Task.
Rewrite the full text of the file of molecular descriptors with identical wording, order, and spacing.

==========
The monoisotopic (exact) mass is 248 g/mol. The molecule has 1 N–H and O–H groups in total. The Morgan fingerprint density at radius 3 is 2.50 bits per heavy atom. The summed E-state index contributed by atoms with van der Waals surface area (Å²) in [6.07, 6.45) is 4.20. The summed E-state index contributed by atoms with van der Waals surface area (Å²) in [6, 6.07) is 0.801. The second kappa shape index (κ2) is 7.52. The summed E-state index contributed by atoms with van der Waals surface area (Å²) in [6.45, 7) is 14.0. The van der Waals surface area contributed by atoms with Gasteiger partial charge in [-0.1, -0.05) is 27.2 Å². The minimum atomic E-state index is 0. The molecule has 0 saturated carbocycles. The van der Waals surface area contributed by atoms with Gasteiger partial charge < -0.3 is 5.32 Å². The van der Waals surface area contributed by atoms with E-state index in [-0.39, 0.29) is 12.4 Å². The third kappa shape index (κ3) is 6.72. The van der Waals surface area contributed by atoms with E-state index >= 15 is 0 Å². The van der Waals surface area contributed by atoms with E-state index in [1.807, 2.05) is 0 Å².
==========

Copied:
The monoisotopic (exact) mass is 248 g/mol. The molecule has 1 N–H and O–H groups in total. The Morgan fingerprint density at radius 3 is 2.50 bits per heavy atom. The summed E-state index contributed by atoms with van der Waals surface area (Å²) in [6.07, 6.45) is 4.20. The summed E-state index contributed by atoms with van der Waals surface area (Å²) in [6, 6.07) is 0.801. The second kappa shape index (κ2) is 7.52. The summed E-state index contributed by atoms with van der Waals surface area (Å²) in [6.45, 7) is 14.0. The van der Waals surface area contributed by atoms with Gasteiger partial charge in [-0.1, -0.05) is 27.2 Å². The minimum atomic E-state index is 0. The molecule has 0 saturated carbocycles. The van der Waals surface area contributed by atoms with Gasteiger partial charge < -0.3 is 5.32 Å². The van der Waals surface area contributed by atoms with E-state index in [-0.39, 0.29) is 12.4 Å². The third kappa shape index (κ3) is 6.72. The van der Waals surface area contributed by atoms with E-state index >= 15 is 0 Å². The van der Waals surface area contributed by atoms with E-state index in [1.807, 2.05) is 0 Å².